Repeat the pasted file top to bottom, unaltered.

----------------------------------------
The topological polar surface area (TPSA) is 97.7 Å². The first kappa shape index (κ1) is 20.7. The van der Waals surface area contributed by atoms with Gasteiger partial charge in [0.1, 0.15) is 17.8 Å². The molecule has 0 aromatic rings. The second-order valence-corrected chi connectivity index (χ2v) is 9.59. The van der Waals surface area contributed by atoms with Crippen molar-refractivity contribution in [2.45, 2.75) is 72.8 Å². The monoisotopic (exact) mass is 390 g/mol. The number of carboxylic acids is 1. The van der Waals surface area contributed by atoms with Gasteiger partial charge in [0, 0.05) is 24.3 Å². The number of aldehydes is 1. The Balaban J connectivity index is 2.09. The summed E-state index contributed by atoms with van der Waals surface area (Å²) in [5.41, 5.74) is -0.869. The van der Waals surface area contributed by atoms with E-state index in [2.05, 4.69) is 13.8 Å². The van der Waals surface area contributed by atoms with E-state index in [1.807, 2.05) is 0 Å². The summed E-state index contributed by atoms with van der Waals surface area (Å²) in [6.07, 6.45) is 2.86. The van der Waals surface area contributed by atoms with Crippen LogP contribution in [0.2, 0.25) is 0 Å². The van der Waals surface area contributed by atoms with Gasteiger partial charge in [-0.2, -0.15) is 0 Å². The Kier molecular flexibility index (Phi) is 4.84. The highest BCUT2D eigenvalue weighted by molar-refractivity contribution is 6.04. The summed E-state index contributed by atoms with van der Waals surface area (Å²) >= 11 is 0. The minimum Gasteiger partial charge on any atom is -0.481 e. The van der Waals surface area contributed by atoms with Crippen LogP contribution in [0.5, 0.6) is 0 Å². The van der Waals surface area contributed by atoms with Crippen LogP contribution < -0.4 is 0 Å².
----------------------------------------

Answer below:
The topological polar surface area (TPSA) is 97.7 Å². The first kappa shape index (κ1) is 20.7. The van der Waals surface area contributed by atoms with Gasteiger partial charge in [0.1, 0.15) is 17.8 Å². The molecule has 0 aromatic rings. The second-order valence-corrected chi connectivity index (χ2v) is 9.59. The van der Waals surface area contributed by atoms with Crippen molar-refractivity contribution in [2.45, 2.75) is 72.8 Å². The monoisotopic (exact) mass is 390 g/mol. The number of carboxylic acids is 1. The van der Waals surface area contributed by atoms with Gasteiger partial charge in [0, 0.05) is 24.3 Å². The number of aldehydes is 1. The Balaban J connectivity index is 2.09. The summed E-state index contributed by atoms with van der Waals surface area (Å²) in [5.41, 5.74) is -0.869. The van der Waals surface area contributed by atoms with E-state index in [2.05, 4.69) is 13.8 Å². The van der Waals surface area contributed by atoms with E-state index in [1.807, 2.05) is 0 Å². The summed E-state index contributed by atoms with van der Waals surface area (Å²) in [6.07, 6.45) is 2.86. The van der Waals surface area contributed by atoms with Crippen LogP contribution in [0.2, 0.25) is 0 Å². The van der Waals surface area contributed by atoms with Gasteiger partial charge in [-0.2, -0.15) is 0 Å². The Kier molecular flexibility index (Phi) is 4.84. The highest BCUT2D eigenvalue weighted by molar-refractivity contribution is 6.04. The summed E-state index contributed by atoms with van der Waals surface area (Å²) >= 11 is 0. The minimum Gasteiger partial charge on any atom is -0.481 e. The van der Waals surface area contributed by atoms with Crippen LogP contribution in [0.5, 0.6) is 0 Å². The van der Waals surface area contributed by atoms with Crippen LogP contribution < -0.4 is 0 Å².